Charging Up : William McNamara harnesses solar power for sustainable energy

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ADITHI RAMAKRISHNAN // THE FLAT HAT

Professor William McNamara is filtering water from Lake Matoaka through a T-shirt to produce renewable energy in a matter of minutes. It’s a mission that is eight years in the making for his research lab and is powered by one of the earth’s biggest energy hotspots: the sun.

McNamara, an associate professor in the chemistry department, was inspired by plants’ natural energy-making processes to find a way to harvest solar energy.

“The thing that’s good about solar energy is that it’s the most abundant renewable energy source,” McNamara said. “More energy strikes the earth in the form of sunlight in an hour and a half than we use in a year.” 

McNamara explained that many modern applications of solar energy involve storing it in batteries that are expensive and not energy efficient. Rather than using batteries, he chose to pursue storing the products of solar energy in a fuel that is produced by splitting water into its individual parts of hydrogen and oxygen.

“If we split water to give ourselves oxygen gas and hydrogen gas, you can burn hydrogen directly to get energy and water,” McNamara said. “If you can take some dirty water from a pond or a river, dump it in this reactor and split the water — now, you’ve got clean water from that reaction and energy. It’s kind of solving two problems at once.”

“If you can take some dirty water from a pond or a river, dump it in this reactor and split the water – now you’ve got clean water from that reaction and energy. it’s kind of solving two problems at once.”

The production of clean water as part of the reaction to create hydrogen gas is a component of the system that McNamara has not studied specifically, but it could be helpful for developing countries.

“If we can take water or dirty pondwater, something that’s abundant to people, turn it into energy, and then also be able to give them clean drinking water, that is such a big win,” McNamara said. “So that’s a nice side bonus of our energy emission and powering the planet: maybe we can do this in a way that would give us clean water, too.”

McNamara and his lab developed a working system that takes in solar energy, uses it to split water into hydrogen and oxygen and stores the resulting energy as hydrogen gas. Hydrogen energy fuel can be detected from the working model in as early as 10 minutes, and the energy lasts for up to 10 days once produced. McNamara tested the system using water from Lake Matoaka with successful results. 

The energy-creation process begins when light strikes a dye on the system called a chromophore that is able to absorb that light. The chromophore then hands over a charged particle called an electron to jumpstart a miniature machine called an enzyme that helps split the water into hydrogen and oxygen. 

ADITHI RAMAKRISHNAN // THE FLAT HAT

Enzymes are biological boosters that are used to speed up chemical reactions for living things. The particular enzyme chosen by McNamara, iron hydrogenase, uses iron to accomplish its mission.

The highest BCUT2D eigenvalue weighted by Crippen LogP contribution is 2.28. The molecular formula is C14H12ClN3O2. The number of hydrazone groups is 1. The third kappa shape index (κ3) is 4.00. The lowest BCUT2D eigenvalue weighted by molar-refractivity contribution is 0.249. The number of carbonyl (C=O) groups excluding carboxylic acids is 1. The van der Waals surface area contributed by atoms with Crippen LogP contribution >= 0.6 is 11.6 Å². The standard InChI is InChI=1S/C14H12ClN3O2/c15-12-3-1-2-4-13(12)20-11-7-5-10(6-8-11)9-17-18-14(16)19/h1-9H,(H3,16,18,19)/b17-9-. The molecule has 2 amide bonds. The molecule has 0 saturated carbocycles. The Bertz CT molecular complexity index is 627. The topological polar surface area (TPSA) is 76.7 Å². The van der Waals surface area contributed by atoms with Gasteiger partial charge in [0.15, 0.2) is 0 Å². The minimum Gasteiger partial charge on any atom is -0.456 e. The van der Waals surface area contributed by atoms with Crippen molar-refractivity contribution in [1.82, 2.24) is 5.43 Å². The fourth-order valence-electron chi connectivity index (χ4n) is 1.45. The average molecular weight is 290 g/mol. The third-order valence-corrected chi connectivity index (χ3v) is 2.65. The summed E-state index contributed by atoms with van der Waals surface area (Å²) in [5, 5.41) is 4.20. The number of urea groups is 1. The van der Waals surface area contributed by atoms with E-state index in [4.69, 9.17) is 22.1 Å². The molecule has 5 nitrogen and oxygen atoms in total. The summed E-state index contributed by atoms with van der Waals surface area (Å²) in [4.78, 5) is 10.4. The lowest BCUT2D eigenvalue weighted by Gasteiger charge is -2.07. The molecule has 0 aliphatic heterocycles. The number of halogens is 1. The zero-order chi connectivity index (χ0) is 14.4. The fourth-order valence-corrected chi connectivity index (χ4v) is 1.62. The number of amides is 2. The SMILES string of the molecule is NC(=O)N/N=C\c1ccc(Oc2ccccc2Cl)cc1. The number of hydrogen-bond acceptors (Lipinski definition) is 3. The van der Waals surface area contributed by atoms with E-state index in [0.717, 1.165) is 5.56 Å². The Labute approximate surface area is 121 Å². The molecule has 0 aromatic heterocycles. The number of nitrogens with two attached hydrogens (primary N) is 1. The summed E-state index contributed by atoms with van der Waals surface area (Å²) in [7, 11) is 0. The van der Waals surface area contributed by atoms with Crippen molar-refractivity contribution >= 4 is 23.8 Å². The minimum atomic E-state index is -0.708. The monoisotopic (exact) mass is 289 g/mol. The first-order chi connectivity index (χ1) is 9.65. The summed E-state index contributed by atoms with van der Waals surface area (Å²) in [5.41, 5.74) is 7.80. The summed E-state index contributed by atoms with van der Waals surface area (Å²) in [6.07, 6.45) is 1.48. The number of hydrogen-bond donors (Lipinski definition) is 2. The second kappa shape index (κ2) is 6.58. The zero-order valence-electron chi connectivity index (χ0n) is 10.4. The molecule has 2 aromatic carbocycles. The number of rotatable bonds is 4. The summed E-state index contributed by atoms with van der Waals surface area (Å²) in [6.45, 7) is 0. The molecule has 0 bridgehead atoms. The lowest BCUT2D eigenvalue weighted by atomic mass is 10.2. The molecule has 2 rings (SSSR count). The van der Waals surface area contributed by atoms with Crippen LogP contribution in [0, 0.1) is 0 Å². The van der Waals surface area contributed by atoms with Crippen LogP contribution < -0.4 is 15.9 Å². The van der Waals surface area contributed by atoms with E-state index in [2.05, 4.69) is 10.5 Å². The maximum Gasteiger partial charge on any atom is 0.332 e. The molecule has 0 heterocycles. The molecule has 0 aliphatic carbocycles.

“Your blood, right now, is carrying oxygen around your body using iron,” McNamara said. “Our idea here was, why don’t we use an earth-abundant metal that is all around us, because then we are going to be able to do it on a wider scale and drive down costs?”

The enzyme is held steady on a solid support provided by titanium dioxide — a material also found in white paint, sunscreen and Doritos. This support system means that the enzyme is held still and stable for the duration of the water-splitting reaction and can be recycled for future reactions, as opposed to a one-and-done model.

“Once it’s done, you can take it out of solution and you can put it in another solution and use it again,” McNamara said. “It’s really wonderful.”

McNamara and his lab paid attention to sustainability during the process of developing the system, meaning that its individual parts are inexpensive and abundant in the environment. The energy production system might be useful in developing countries that do not have the ability to widely distribute costly energy-production devices. The system’s dependence on solar energy, a renewable source of power, is friendlier to the environment and could reduce human dependency on nonrenewable energy sources.

“The amount of energy we’re using as a globe is rapidly increasing as nations are getting more developed,” McNamara said. “Our current energy infrastructure is not sustainable for us for an infinite amount of time.”

“OUR CURRENT ENERGY INFRASTRUCTURE IS NOT SUSTAINABLE FOR US FOR AN INFINITE AMOUNT OF TIME.”

Members of McNamara’s lab will be presenting research on the project at the American Chemical Society’s annual meeting in Philadelphia, Pennsylvania in late March. McNamara is excited about the future of the project as well as the thrill of discovery during the research process.

“That feeling you get when you’re the first person to observe something — there’s nothing better than that,” McNamara said. “It’s like, no one else has ever made this. No one else has even seen this. It’s crazy; that’s crazy.”